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Game of Thrones: Bronn Did Pretty Well For Himself in the End

Bronn on Game of Thrones

WARNING: The following article contains spoilers for the finale of HBO's Game of Thrones.

Few characters left alive in the finale of Game of Thrones bear much resemblance to those introduced so many seasons earlier. They've grown into the next generation of rulers and, in some cases, explorers. Each has undergone tragedy and loss -- all except for one unlikely man, who not only survived the War of the Five Kings, but thrived.

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Bronn is arguably the biggest winner of the game of thrones, as the former sellsword endured eight seasons of war, shifting allegiances and outright betrayals to rise from obscurity to become commander of the City Watch (if only briefly) and a knight, and, ultimately, as the Lord of Highgarden, Lord Paramount of the Reach, and Master of Coin, the wealthiest man in Westeros. In short, the cutthroat did pretty well for himself.

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An Honest Day's Living (For A Dishonest Man)

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It's important to remember that when we met Bronn in Season 1, he's a simple sellsword from the North. He helps Catelyn Stark capture Tyrion Lannister so he can be placed on trial. When Tyrion requests a trial by combat in The Eyrie, Bronn agrees to fight in his place, in exchange for the promise of riches. That's when we're introduced to Bronn's pragmatism, as his quick-thinking and dishonorable tactics help him to dispatch his skilled opponent. That trait defines much of Bronn's character arc, leading him to eventually accompany Tyrion to King's Landing. There, his fortunes only improve.

Bronn is served well by his practicality over the course of the series, keeping him alive while those around him fall. He ignites the wildfire that saves King's Landing during Stannis' seige, and in the process avoids much of the battle. For his service, he's knighted Ser Bronn of the Blackwater, even as Tyrion's invaluable role in saving the city is ignored. He's then recruited by Jaime Lannister to teach him how to swordfight with his left hand, which earns Bronn another boon from the wealthy family. Bronn's refusal to fight the Mountain on behalf of Tyrion earns him marriage that would make him a noble. He's a man willing to sell out his friends while avoiding making enemies.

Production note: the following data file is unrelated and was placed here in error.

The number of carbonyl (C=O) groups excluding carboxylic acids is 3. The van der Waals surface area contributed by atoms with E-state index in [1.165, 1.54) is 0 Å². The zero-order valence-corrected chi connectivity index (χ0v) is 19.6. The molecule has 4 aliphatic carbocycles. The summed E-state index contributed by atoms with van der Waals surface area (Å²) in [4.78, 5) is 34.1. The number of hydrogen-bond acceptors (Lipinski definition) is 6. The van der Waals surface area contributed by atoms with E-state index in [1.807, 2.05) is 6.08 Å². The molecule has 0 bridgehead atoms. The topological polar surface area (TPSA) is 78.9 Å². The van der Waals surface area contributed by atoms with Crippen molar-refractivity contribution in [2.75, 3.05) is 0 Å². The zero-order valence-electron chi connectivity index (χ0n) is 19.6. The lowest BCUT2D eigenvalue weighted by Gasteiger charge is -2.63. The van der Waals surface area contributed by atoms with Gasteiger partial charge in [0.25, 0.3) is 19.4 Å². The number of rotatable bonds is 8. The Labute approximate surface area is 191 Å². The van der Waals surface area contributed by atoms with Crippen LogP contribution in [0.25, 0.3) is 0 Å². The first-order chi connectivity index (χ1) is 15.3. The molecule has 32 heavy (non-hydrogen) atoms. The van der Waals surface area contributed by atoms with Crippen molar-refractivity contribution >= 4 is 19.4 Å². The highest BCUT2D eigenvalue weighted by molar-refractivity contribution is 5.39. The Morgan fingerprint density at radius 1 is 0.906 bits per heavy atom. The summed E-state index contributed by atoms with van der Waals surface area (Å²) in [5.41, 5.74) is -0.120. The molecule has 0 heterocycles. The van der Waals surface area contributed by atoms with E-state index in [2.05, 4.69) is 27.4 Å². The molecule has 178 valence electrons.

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Bronn joins up alongside Jamie, traveling to Dorne with him and eventually working with him to lead the siege against Riverrun. It's only in this time that Bronn doesn't actually rise in station, but sits comfortably as a chief advisor and ally to the royal family. He doesn't lose standing even in his lowest moments. His quick thinking keeps him alive during Daenerys' attack on the Lannister forces, and he almost manages to shoot down Dany and Drogon with the ballista. Even given a final assignment to assassinate Tyrion and Jamie by Cersei, he decides to play it smart and just wait it out. This way, he can kill them if Cersei wins or be handsomely rewarded for his restraint if Daenerys wins. This plan works out in the end, with Bronn becoming the Lord of Highgarden and Lord Paramount of the Reach as well as being named the new Master of Coin. From such simple beginnings, he now has a castle, a lordship and all the money he could ever want. And to make matters even better, he's perfectly suited for his new job.

The Master Of Coin

In the new order that arises after the brief reign of Queen Daenerys, Bronn proves himself to be a surprisingly frugal lord. The newly styled Lord of Highgarden and Master of Coin is not unwilling to help reestablish King's Landing and a navy, but he wants to make sure there's enough money. Unlike the Lannisters, who freely threw around coin, Bronn is careful with funds. But even as he disagrees with other members of King Bran's Small Council, he's not actively scheming against Davos, his apparent rival. The two bicker, more playfully than aggressively; this is a council more focused on the business of the Six Kingdoms than on power plays.

Throughout the series, Bronn has shown an aptitude for planning ahead, as a good Master of Coin should. During preparations for Stannis' siege, he rounded up all the known thieves and had them executed, to prevent them from stealing food once supplies inevitably dwindled. He's willing to hear any offer, even when he knows which one he'll probably choose. He's purely focused on his own survival. He's not going to start any wars or risk the home he finally procured. He appreciates the power of gold, having lived so long without it; he's an ideal Master of Coin. Bronn has proved his worth 10 times over, and now he has the chance to do Westeros some good, all while living the best life for himself. If this really was a game of thrones, then Bronn played it better than virtually anyone.

Game of Thrones stars Peter Dinklage as Tyrion Lannister, Nikolaj Coster-Waldau as Jaime Lannister, Lena Headey as Cersei Lannister, Emilia Clarke as Daenerys Targaryen, Sophie Turner as Sansa Stark, Maisie Williams as Arya Stark and Kit Harington as Jon Snow.

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